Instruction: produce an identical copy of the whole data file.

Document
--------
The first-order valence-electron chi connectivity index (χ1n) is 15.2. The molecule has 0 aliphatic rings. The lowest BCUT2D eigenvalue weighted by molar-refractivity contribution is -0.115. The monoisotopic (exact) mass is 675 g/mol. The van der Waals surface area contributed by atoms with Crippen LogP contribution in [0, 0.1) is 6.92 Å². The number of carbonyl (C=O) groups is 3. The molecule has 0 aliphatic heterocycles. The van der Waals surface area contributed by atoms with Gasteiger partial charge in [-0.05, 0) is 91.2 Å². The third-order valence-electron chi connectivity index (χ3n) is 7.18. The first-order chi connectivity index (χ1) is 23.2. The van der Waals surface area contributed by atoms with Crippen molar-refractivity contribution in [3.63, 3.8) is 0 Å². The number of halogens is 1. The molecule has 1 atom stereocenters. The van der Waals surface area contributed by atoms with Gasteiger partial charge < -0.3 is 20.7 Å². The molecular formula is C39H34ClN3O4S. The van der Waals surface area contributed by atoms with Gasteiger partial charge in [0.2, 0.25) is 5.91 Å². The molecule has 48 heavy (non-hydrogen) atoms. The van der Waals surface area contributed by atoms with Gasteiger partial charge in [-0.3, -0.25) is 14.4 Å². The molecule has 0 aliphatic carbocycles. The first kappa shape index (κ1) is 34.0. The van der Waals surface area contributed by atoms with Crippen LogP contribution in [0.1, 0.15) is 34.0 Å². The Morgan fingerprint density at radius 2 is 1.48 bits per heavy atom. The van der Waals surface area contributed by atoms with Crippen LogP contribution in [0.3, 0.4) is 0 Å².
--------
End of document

The first-order valence-electron chi connectivity index (χ1n) is 15.2. The molecule has 0 aliphatic rings. The lowest BCUT2D eigenvalue weighted by molar-refractivity contribution is -0.115. The monoisotopic (exact) mass is 675 g/mol. The van der Waals surface area contributed by atoms with Crippen LogP contribution in [0, 0.1) is 6.92 Å². The number of carbonyl (C=O) groups is 3. The molecule has 0 aliphatic heterocycles. The van der Waals surface area contributed by atoms with Gasteiger partial charge in [-0.05, 0) is 91.2 Å². The third-order valence-electron chi connectivity index (χ3n) is 7.18. The first-order chi connectivity index (χ1) is 23.2. The van der Waals surface area contributed by atoms with Crippen molar-refractivity contribution in [3.63, 3.8) is 0 Å². The number of halogens is 1. The molecule has 1 atom stereocenters. The van der Waals surface area contributed by atoms with Gasteiger partial charge < -0.3 is 20.7 Å². The molecular formula is C39H34ClN3O4S. The van der Waals surface area contributed by atoms with Gasteiger partial charge in [0.2, 0.25) is 5.91 Å². The molecule has 48 heavy (non-hydrogen) atoms. The van der Waals surface area contributed by atoms with Gasteiger partial charge in [-0.3, -0.25) is 14.4 Å². The molecule has 0 aliphatic carbocycles. The first kappa shape index (κ1) is 34.0. The van der Waals surface area contributed by atoms with Crippen LogP contribution in [0.1, 0.15) is 34.0 Å². The Morgan fingerprint density at radius 2 is 1.48 bits per heavy atom. The van der Waals surface area contributed by atoms with Crippen LogP contribution in [0.3, 0.4) is 0 Å².